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Thread: What was an ib ("x")

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    Default What was an ib ("x")

    I recently had a look at the Bomber Command Loss card for my uncle’s aircraft. In the bomb load section, it has 88 x 30 IB, 900 x 4 IB and 90 x 4 IB (“X”). I assume IB means incendiary bombs but does anyone know what type of incendiary IB (“X”) were?

    Douglas

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    Hi Douglas,
    Not "IB" for Incendiary Bomb, but lb as in pound weight, they were carrying 88 x 30 lb incends, and 900 x 4lb incends plus 90 x 4lb "x" for which i don't know what the "x" stands for.
    Alan

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    Hi Alan

    Being of the older school I had thought it may have been lb (pound) but it is definitely a capital I

    Regards

    Douglas

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    Hello

    In this case IB stands indeed for incendiary bombs, and the 30 lb and 4 lb are definitively incendiary bombs weights.


    They were of hexagonal shape, and sometimes grouped in larger containers. I'm not 100 % sure that these were the Small Bomb Containers (SBC), or another variant.

    A few years ago I researched also the meaning of "X", which I found, but since then, I've forgotten exactly. Hopefully someone will come up with the explanation in less time that I'll have to re-find my answer...

    Have a nice sunday

    Joss

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    Hi Joss

    Thanks for your reply. I hope you can remember what IB ("X") was.

    Regards

    Douglas

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    This usually meant Group X relating to the classification and grouping of explosives.

    Incendiary were Group XI or Group XII

    The Group relates to the mix and match combination what can be loaded or stored safely without risk of the entire load/store being set off without it being primed.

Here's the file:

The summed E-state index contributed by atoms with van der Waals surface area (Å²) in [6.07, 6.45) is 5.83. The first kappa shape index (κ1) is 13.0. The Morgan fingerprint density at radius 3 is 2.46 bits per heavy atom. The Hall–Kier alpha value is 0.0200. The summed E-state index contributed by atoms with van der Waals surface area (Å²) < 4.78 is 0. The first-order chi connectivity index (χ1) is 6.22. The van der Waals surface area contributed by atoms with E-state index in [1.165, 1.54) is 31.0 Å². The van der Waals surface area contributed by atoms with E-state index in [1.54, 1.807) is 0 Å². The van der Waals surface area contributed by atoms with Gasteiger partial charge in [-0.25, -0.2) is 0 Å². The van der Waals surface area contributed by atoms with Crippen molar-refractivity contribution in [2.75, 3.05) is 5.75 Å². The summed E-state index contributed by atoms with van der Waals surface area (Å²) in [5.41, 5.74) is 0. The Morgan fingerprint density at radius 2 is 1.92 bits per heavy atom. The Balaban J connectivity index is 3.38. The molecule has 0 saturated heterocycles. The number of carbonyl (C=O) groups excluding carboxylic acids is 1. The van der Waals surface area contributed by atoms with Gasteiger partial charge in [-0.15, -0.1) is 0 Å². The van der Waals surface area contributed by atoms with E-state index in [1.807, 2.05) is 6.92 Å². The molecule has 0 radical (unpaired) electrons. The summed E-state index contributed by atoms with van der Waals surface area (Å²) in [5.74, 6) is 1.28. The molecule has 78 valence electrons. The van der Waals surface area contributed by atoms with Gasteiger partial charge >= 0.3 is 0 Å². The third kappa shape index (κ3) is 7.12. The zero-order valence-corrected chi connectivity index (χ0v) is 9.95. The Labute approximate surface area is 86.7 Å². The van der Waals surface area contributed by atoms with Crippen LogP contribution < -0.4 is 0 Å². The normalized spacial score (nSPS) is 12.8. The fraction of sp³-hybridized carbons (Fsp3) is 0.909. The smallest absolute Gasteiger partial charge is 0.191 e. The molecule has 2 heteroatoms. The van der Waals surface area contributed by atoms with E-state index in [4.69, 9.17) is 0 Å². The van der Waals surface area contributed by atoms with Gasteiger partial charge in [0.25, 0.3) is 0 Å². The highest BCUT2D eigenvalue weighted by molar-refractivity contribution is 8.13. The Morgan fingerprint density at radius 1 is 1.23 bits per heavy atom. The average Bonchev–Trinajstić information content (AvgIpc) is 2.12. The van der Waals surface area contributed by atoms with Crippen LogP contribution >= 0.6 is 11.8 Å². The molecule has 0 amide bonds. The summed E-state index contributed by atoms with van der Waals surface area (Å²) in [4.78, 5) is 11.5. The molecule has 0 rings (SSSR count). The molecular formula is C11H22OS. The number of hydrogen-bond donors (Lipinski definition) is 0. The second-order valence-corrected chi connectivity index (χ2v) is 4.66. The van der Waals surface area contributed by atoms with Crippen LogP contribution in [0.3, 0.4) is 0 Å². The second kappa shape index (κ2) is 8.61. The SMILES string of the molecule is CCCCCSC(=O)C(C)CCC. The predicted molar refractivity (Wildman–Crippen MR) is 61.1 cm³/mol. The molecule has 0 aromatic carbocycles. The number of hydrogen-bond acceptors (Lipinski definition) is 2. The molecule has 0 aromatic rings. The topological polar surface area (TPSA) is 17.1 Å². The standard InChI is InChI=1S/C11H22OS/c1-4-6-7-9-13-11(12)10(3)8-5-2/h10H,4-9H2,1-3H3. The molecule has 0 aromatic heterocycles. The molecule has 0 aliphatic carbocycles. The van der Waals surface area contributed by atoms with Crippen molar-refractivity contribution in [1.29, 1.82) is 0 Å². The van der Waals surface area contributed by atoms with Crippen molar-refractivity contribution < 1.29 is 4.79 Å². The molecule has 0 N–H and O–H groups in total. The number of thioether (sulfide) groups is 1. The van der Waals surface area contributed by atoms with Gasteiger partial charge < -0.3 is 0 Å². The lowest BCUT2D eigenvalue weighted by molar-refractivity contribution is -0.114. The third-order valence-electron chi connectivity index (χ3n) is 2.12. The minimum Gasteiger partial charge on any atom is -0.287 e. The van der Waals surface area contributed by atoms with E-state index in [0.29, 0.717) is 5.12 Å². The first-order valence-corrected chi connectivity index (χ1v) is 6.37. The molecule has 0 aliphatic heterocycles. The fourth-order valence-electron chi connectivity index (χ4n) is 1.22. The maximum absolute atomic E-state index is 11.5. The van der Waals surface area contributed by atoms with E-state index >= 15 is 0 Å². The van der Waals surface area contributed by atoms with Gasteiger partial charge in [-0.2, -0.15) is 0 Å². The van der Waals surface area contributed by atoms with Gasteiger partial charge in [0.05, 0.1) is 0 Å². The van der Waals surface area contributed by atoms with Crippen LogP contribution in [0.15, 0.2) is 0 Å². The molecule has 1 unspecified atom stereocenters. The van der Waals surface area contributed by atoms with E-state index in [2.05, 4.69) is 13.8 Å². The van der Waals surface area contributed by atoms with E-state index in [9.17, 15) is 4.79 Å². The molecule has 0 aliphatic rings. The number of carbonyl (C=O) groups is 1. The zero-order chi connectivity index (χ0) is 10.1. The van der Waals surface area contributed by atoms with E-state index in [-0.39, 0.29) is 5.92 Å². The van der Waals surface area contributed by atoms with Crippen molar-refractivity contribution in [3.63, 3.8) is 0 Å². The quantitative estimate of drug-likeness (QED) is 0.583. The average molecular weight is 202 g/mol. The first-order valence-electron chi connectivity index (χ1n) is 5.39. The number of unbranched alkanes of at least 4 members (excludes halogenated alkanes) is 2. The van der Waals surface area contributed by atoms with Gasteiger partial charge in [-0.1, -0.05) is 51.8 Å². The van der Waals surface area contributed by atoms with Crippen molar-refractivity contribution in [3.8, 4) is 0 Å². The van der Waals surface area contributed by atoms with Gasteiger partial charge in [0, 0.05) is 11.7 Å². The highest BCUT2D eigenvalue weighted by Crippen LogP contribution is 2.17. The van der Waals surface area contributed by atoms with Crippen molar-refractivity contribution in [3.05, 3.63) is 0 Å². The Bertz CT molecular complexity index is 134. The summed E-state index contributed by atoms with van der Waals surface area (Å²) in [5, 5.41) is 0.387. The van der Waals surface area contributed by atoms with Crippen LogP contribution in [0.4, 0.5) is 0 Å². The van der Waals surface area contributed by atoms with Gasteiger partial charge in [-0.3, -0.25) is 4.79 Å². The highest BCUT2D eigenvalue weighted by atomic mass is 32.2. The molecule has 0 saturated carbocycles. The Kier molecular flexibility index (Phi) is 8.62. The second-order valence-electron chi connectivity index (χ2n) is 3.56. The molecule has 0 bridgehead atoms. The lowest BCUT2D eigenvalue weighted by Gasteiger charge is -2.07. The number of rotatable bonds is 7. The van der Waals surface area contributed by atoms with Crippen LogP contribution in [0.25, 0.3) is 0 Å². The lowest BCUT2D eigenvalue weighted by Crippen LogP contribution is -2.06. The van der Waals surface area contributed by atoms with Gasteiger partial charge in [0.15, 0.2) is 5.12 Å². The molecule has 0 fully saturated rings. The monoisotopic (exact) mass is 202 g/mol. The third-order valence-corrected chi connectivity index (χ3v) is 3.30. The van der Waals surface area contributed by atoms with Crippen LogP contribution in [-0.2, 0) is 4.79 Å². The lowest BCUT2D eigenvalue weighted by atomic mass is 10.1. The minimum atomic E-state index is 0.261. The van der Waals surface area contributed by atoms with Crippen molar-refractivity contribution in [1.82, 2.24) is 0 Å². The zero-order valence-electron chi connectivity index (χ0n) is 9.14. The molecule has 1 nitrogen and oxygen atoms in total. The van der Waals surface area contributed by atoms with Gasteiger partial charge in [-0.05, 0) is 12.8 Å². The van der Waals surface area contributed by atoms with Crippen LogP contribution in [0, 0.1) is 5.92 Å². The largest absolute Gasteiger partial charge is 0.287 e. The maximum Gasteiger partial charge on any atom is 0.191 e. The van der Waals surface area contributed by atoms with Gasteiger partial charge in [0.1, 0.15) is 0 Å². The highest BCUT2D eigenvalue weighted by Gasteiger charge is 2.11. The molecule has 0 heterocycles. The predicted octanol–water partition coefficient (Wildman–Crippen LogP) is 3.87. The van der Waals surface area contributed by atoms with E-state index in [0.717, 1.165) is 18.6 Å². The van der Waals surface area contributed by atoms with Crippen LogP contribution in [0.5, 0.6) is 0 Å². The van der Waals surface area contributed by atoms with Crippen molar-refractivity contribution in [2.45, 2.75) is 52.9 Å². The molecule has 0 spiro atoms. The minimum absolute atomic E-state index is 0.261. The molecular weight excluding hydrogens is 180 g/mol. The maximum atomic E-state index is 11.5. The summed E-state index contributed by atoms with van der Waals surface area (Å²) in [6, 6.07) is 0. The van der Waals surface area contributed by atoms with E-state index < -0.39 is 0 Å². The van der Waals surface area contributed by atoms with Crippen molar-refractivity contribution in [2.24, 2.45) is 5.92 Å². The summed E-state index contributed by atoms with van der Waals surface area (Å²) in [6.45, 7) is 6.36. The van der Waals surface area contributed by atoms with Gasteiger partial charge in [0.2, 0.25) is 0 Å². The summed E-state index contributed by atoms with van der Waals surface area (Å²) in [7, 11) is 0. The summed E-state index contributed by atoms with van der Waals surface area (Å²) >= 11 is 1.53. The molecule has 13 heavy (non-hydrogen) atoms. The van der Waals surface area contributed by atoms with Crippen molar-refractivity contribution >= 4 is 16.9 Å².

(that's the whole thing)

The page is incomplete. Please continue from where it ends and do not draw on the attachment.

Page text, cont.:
Regards
    Ross
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    Ross

    Thanks for the update and information.

    Regards

    Douglas

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    Hello everybody.

    IIRC the X type was the explosive variant of the ordinary 4 lbs incendiary...

    Can't download the file right now, but there should be an explanation in:

    www.dtic.mil/dtic/tr/fulltext/u2/a474302.pdf

    Regards,
    Hans

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    Thank you Hans and the rest of the forum who have replied to this thread.

    Douglas

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    Hi Douglas - There's a section on this in AIR 41/81 - the AHB 'Armament Vol 1' (1952).

    The 'X' is a 4lb I.B. fitted with a capsule of gunpowder (some with delay fuzes) to deter fire wardens. There was a Committee set up between the wars dedicated to working out the best means of starting fires. It learnt a lot from the Germans in 1940/41. In January 1943 it began experiments in Woolwich with 'I.B. Cottage' to evaluate how rooms burnt.

    One discovery was 'flash over', when a room switches from a space containing a number of fires to a single burn, with everything in it generating heat rather than soaking it up. It took 15-50 minutes for a typical room to reach 'flash over', when the temperature in the centre of the space would jump from 200-400 degrees C to around 1,000 degrees C.

    At 400 degrees, an amateur with a stirrup pump could apparently put the fire out. at 1000 degrees only the proper fire services with high pressure hoses could defeat the fire. The role of the X type I.B. was to deter fire wardens so that 'flash over' would occur.

    Cheers,

    Richard

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